The Small Business Administration has officially weighed in on using funds from the Paycheck Protection Program to pay for bonuses, ending weeks of interpretations and guesses from small-business owners and experts.
The new guidance, published Friday, echoes what CPAs and other experts had surmised: Bonuses, hazard pay, or other extra compensation are allowed for employees, but not for owners of business recipients of the loan program.
The SBA clarified section 1106(d)4 of the Act and stated that employees can get bonuses so long as their total salary does not exceed $100,000 on an annualized basis for the funds to still qualify for forgiveness.
“The SBA Administrator Jovita Carranza, in consultation with the Department of Treasury Secretary Steven Mnuchin, has also determined that, if an employee’s total compensation does not exceed $100,000 on an annualized basis, the employee’s hazard pay and bonuses are eligible for loan forgiveness because they constitute a supplement to salary or wages, and are thus a similar form of compensation,” the agency stated in the new guidance.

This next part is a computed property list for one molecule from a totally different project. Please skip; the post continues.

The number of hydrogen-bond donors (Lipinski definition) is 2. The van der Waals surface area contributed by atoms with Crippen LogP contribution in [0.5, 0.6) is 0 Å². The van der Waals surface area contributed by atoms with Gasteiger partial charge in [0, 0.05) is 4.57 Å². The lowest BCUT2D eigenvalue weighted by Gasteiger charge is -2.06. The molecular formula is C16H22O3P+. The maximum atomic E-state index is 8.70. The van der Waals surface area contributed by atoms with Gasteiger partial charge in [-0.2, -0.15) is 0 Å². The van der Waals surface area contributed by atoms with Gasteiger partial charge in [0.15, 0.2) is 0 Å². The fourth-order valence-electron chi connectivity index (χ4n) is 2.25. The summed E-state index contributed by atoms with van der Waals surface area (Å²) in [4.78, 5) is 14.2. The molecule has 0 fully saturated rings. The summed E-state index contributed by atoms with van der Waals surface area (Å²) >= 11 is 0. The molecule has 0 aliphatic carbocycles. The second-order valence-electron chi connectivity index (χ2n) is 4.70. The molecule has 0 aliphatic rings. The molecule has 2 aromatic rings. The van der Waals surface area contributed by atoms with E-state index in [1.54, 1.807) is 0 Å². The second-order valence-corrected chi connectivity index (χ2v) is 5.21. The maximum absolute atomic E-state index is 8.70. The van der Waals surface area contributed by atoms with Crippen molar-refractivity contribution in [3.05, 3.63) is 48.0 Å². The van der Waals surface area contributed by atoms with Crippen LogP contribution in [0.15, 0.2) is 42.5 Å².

This comes after the SBA officially ruled out bonuses last week for owners, self-employed people, and general partners. For owners, their total pay in the eight-week loan period cannot be more than either $15,385 — which is the eight-week equivalent of a $100,000 annual salary — or the eight-week equivalent of their 2019 compensation, whichever is less.
While that answer may frustrate small-business owners, the use of additional pay for employees offers a new, useful tool in meeting what could be difficult ratios for loan forgiveness, as small businesses are only allowed to spend 25% of the PPP funds they receive on nonpayroll expenses such as rent, mortgage interest, and utilities. For some businesses, it’s been difficult to draw employees back to payroll to meet that forgiveness obligation because they are receiving more pay weekly through enhanced unemployment benefits.
The guidance also adds increased flexibility for employers with pay periods that don’t easily align with the eight-week covered period allowed in the loan. Now employers that pay every two weeks or every week can choose different 56-day time periods that align better with their pay cycles.
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